- Eat more blueberries! Blueberries, kombucha, and artichokes are good sources of anti-oxidants. How are anti-oxidants helpful? Oxidants remove negative charge. So, anti-oxidants are good for us because they prevent the loss of that negative charge.
I’m just scratching the surface of all Jerry shared with me. If you want to learn more, listen to the interview here, on Wise Traditions podcast #67 “Negative charge creates positive energy.” The bottom line is that our bodies are negatively charged, and they require the negative charge that comes from this EZ water for good health. We must build up and maintain sufficient stores to enjoy vitality and well-being. To get that positive energy, look for ways to replenish that negative charge. It is critical for life.
Hilda Labrada Gore, a long-time DC resident, is an Integrative Nutrition health coach and fitness professional. She is the host and producer of the Wise Traditions podcast. Wise Traditions can be found on YouTube, Apple podcasts, Stitcher, iHeartRadio, Overcast, Google Play Music, tunein, and at westonaprice.org. Basically, you can find it wherever you get your podcasts!
The body has amazing curative powers. How many times did you get a cut or scrape as a kid and then watch in amazement as over time the skin began to come together to heal? You might have used a bandaid to temporarily hold the skin together, but it was the body itself that did the healing work.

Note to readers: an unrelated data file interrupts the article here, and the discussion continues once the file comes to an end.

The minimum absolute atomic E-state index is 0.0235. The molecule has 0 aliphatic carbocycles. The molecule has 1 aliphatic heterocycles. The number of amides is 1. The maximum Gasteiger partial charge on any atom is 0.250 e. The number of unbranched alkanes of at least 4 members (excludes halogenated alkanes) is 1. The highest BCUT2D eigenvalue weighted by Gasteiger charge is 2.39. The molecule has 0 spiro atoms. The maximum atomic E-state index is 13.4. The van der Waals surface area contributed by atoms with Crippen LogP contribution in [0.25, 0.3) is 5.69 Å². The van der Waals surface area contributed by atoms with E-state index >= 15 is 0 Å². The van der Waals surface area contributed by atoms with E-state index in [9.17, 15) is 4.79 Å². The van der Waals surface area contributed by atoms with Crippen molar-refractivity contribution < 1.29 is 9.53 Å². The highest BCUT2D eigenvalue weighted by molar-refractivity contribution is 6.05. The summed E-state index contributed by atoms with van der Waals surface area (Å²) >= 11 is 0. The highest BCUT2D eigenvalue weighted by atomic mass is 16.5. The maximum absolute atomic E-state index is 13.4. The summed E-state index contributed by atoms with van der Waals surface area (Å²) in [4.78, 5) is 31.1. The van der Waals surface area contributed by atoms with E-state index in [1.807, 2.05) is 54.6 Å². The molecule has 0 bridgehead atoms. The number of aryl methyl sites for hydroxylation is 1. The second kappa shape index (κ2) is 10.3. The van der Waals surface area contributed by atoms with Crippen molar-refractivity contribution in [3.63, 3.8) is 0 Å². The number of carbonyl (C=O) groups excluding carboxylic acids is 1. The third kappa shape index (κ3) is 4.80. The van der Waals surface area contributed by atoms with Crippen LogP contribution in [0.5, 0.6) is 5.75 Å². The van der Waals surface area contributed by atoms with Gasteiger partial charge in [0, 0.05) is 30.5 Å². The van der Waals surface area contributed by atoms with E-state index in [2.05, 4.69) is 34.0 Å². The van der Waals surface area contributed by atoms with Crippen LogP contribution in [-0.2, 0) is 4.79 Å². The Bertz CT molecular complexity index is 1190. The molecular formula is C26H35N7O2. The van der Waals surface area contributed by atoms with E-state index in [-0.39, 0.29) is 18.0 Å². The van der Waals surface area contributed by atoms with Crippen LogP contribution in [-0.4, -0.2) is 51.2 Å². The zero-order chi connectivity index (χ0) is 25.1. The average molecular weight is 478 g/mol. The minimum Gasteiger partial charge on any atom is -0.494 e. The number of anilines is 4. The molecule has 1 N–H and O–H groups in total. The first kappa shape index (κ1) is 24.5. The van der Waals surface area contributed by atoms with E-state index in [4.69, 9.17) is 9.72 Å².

That innate curative power is what homeopathy taps into. Homeopathy is a medical approach and practice that is based on this reality: that the body knows how to heal itself. Oh, yes, there are times when we need immediate intervention—if there is an accident or a health emergency. But homeopathy is about prevention, when possible, by tapping into the body’s restorative ability. The goal of homeopathy is to educate the immune system and to help the body rediscover how to heal itself. Homeopathy has been known to help patients combat chronic health issues including recurring ear infections, asthma, coughs, and more. And homeoprophylaxis (HP), a practical application of homeopathy, offers natural protection against serious diseases—a kind of “green vaccine,” if you will.